Research designs in applied social psychology
In 1999, Eric Harris and Dylan Klebold launched an assault on Columbine High School in Littleton, Colorado, murdering thirteen people and wounding twenty-three before killing themselves. Similar school shootings have occurred in other communities, such as Paducah, Kentucky, Jonesboro, Arkansas, Blacksburg, Virginia, and more recently at Sandy Hook elementary school in Connecticut. Although the exact causes for these attacks may never be known, one characteristic these events share is that all the shooters were young adults who habitually played violent video games. In light of this fact, many American politicians, including Senator Joe Lieberman and Vice President Joe Biden, responded to the recent Sandy Hook shooting by calling for a reassessment of the video game industry.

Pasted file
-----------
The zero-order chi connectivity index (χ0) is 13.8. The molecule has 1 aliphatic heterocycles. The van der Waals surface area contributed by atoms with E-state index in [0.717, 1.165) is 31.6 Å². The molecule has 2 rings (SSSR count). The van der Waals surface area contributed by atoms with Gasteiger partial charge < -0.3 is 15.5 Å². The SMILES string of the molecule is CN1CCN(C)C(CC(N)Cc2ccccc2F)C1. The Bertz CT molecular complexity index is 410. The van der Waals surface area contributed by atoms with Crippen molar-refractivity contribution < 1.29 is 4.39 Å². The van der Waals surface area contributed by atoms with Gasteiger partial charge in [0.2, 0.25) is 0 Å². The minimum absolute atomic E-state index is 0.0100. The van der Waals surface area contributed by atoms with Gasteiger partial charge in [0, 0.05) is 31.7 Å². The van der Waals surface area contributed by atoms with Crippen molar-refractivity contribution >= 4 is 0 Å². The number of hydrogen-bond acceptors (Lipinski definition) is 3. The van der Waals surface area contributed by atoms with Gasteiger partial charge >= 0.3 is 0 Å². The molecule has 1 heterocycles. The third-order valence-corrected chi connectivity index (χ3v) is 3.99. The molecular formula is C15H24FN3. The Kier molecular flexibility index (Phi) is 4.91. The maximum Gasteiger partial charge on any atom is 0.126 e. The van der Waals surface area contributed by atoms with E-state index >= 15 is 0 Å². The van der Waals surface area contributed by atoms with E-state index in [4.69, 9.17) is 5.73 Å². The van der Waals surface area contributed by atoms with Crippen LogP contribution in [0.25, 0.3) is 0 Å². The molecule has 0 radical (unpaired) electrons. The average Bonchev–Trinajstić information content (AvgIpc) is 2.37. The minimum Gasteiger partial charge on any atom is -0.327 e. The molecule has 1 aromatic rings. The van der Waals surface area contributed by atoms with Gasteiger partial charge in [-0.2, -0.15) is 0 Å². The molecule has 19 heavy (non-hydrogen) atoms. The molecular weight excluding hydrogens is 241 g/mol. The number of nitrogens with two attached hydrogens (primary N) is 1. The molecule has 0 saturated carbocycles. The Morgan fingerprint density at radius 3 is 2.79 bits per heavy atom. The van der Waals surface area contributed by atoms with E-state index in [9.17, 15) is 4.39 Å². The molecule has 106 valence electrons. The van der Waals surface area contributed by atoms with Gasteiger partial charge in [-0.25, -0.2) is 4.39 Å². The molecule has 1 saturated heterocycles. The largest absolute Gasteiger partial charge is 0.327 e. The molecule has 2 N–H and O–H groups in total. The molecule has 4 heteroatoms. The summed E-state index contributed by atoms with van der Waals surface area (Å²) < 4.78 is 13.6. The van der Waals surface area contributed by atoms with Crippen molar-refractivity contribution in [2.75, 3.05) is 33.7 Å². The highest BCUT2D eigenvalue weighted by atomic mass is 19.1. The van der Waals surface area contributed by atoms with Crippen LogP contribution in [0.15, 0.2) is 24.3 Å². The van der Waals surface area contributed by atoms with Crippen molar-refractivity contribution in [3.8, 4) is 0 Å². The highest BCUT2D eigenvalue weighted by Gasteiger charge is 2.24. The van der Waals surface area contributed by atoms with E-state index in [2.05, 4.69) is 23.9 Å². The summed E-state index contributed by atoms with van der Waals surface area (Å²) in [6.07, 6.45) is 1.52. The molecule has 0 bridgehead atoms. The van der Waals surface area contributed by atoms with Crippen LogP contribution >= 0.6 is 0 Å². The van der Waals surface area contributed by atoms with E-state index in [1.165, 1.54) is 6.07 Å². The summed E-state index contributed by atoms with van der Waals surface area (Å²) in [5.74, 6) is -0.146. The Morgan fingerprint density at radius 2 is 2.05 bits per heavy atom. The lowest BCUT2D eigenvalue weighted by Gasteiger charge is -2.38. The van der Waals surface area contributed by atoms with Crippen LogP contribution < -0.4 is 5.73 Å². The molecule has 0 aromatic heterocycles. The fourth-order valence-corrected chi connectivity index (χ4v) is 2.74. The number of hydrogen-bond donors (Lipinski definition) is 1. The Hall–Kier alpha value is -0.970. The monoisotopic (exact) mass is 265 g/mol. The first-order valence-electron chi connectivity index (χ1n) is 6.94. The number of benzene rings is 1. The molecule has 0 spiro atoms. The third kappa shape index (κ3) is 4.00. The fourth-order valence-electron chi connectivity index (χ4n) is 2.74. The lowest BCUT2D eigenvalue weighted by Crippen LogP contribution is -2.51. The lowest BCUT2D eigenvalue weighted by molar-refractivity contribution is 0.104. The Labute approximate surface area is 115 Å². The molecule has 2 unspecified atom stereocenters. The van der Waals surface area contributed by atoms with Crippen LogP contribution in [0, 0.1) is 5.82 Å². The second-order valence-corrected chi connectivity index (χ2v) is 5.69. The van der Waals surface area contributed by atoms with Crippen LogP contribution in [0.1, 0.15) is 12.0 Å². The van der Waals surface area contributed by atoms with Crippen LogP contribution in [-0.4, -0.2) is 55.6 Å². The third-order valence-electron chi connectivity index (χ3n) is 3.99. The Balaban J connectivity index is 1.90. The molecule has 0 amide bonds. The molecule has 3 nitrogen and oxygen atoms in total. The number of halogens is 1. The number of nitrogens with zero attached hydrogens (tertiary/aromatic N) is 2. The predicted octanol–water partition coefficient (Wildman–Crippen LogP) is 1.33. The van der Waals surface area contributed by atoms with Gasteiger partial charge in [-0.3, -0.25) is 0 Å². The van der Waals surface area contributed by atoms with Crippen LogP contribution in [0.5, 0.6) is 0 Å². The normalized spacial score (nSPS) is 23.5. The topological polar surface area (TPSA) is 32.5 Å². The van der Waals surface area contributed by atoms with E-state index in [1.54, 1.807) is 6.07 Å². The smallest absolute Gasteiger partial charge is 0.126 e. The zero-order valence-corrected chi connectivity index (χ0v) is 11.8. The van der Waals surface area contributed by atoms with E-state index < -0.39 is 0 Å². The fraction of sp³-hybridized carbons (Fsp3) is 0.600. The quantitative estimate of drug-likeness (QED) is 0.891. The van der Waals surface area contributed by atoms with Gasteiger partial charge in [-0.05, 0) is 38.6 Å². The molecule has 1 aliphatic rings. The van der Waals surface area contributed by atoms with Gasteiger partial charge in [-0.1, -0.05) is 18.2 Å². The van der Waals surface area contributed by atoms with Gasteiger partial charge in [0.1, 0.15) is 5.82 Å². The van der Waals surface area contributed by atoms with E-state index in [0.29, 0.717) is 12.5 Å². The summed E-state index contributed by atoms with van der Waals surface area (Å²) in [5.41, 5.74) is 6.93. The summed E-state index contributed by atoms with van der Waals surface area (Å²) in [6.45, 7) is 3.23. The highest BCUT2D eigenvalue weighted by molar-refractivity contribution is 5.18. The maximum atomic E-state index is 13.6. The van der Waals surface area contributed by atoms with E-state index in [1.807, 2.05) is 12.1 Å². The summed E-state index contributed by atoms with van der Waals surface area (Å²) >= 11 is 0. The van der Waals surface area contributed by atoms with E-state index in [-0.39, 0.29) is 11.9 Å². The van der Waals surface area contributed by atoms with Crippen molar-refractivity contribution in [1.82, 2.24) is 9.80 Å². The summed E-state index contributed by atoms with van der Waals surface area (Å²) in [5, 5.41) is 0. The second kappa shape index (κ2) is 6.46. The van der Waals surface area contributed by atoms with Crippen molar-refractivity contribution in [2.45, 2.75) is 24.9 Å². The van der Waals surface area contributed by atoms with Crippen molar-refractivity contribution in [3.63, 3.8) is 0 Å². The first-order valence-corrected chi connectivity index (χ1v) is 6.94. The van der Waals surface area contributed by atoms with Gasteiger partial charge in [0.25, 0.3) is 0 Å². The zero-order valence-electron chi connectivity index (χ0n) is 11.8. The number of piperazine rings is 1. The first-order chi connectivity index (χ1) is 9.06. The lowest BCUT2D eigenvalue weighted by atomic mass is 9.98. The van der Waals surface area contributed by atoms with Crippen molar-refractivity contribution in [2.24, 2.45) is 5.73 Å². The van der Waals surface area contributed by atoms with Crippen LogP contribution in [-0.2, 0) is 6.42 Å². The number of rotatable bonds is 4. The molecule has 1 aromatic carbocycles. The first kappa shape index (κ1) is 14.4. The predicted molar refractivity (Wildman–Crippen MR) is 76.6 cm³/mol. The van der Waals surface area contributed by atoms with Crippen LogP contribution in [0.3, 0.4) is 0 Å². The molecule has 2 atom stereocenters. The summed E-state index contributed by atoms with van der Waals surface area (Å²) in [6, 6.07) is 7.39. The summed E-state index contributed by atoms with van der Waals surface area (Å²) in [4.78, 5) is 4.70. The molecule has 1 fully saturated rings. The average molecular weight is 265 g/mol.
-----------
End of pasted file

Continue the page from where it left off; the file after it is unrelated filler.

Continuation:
Since their introduction in the 1980s, video games have become increasingly popular. At the time, American children played video games an average of 4 hours per week (Harris and Williams, 1985). Now they play an average of 13 hours a week, with young boys averaging 16–18 hours (Martin and Oppenheim, 2007). Unfortunately, as video games increased in popularity, they also increased in violence. It is estimated that over 90 per cent of video games rated by the industry as ‘appropriate for everyone’ (E10+) contains violent content (Gentile, 2008). Despite the prevalence of violent video game content, little is known about the consequences of such exposure. A recent online poll suggests that only 13 per cent of people think video games play a role in school shootings (Goad, 2013), but just because people believe video games are harmless does not necessarily mean they are. Luckily, researcher Craig Anderson has devoted his career to this important social issue by designing a programme of research that investigates the relation between violent video game use and aggression. In our opinion, this line of research represents an ideal for the applied social scientist. This is because Anderson and his colleagues created a research programme that uses multiple studies with multiple designs in order to investigate a socially relevant topic. Our chapter will use this work as a springboard for discussing research design in applied social psychology.